• The name of the debt collector
    • The name of the company on whose behalf the debt is being collected
    • The debt collector's business address
    • NOTE: In subsequent written communications, involving multiple accounts, the debt collector can eliminate the name of the company on whose behalf the debt is being collected by substituting the word "various."
  9. Not disclosing, on a phone call, within 30 seconds:
    • The name of the debt collector calling
    • The true purpose of the communication
    • NOTE: This does not preclude verifying that you have the correct person on the phone.
  10. Concealing the true purpose of the communication -- i.e., spoofing a number that causes the consumer to incur charges for answering.
  11. Threatening actions that the debt buyer/debt collector has no intention or ability to follow through on
  12. Attempting to disguise written communications as coming from a law firm or court.
  13. Misrepresenting fees, interest, attorney fees if there is no legal basis for those fees
  14. Attempting to collect more than the balance due in the form of interest and fees if that was not made explicit in the original contract with the creditor
  15. Attempting to collect on debt past its statute of limitations 

Licensing

  1. Debt buyers cannot collect on Oregon debt without an Oregon license.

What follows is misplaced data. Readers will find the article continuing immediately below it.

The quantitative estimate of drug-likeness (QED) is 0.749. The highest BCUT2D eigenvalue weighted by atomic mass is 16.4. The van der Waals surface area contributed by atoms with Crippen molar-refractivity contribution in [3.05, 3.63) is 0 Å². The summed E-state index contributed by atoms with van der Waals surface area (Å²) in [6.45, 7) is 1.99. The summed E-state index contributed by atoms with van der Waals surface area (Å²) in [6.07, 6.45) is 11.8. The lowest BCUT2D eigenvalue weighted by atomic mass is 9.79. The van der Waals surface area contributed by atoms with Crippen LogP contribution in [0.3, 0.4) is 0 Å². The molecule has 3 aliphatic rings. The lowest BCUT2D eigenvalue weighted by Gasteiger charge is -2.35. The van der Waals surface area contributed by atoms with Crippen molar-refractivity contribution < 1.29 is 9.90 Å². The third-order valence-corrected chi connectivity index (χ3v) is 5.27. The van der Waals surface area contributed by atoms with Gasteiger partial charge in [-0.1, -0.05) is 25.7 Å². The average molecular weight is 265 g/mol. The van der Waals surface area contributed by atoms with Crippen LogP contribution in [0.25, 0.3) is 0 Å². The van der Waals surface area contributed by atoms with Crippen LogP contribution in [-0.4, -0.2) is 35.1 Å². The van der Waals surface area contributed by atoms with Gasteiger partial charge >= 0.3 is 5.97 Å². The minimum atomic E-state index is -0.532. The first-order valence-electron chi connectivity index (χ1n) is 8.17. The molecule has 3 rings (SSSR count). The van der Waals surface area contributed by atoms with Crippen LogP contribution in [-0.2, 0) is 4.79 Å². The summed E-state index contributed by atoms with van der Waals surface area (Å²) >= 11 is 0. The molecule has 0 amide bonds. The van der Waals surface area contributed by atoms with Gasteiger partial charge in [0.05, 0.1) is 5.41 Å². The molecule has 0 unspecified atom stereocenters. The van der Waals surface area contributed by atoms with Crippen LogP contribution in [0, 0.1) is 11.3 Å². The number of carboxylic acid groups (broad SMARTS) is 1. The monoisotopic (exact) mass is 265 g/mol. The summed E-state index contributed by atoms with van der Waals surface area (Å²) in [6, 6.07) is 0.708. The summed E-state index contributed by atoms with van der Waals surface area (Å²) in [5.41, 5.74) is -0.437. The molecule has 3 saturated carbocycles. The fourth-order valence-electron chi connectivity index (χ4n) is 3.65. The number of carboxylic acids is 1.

2. Applications must be submitted to the Director of the Department of Consumer and Business Services:
    • List the applicant's or licensee's name/address and all assumed business names
    • List the name and address of the applicant’s or licensee’s registered agent in this state or another person that serves as the applicant’s or licensee’s agent for accepting service of process in this state
    • List the names and addresses of the applicant’s or licensee’s directors, members, officers, managers, partners and controllers
    • Provide a history of all enforcement actions or administrative, civil or criminal proceedings that involved a failure by the applicant or licensee or a director, member, officer, manager, partner or controller of the applicant or licensee to comply with federal or state law, regulations or rules
    • List all instances in which the applicant or licensee had a license, registration or other equivalent authorization to engage in debt buying denied, suspended, conditioned or revoked, unless the revocation was later rescinded, in this or another state
    • Disclose for the applicant or licensee and each of the applicant’s or licensee’s directors, members, officers, managers, partners and controllers all violations and arrests and all no contest pleas, guilty pleas and convictions, other than convictions that were later pardoned, in a federal, state, military or foreign court that involved a felony or a misdemeanor, if an element of the misdemeanor was a false statement or dishonesty

The full text of Oregon HB2356 can be found here.

insideARM Perspective

There are no surprises, really, in Oregon's new licensing and documentation law -- but even those agencies not doing business in Oregon should take note of the documentation requirements for chain-of-title with purchased debt. States can be collaborative, and, with consumer protection at the forefront with regards to debt collection, we're likely to see state consolidation into robust documentation needs over bare minimums.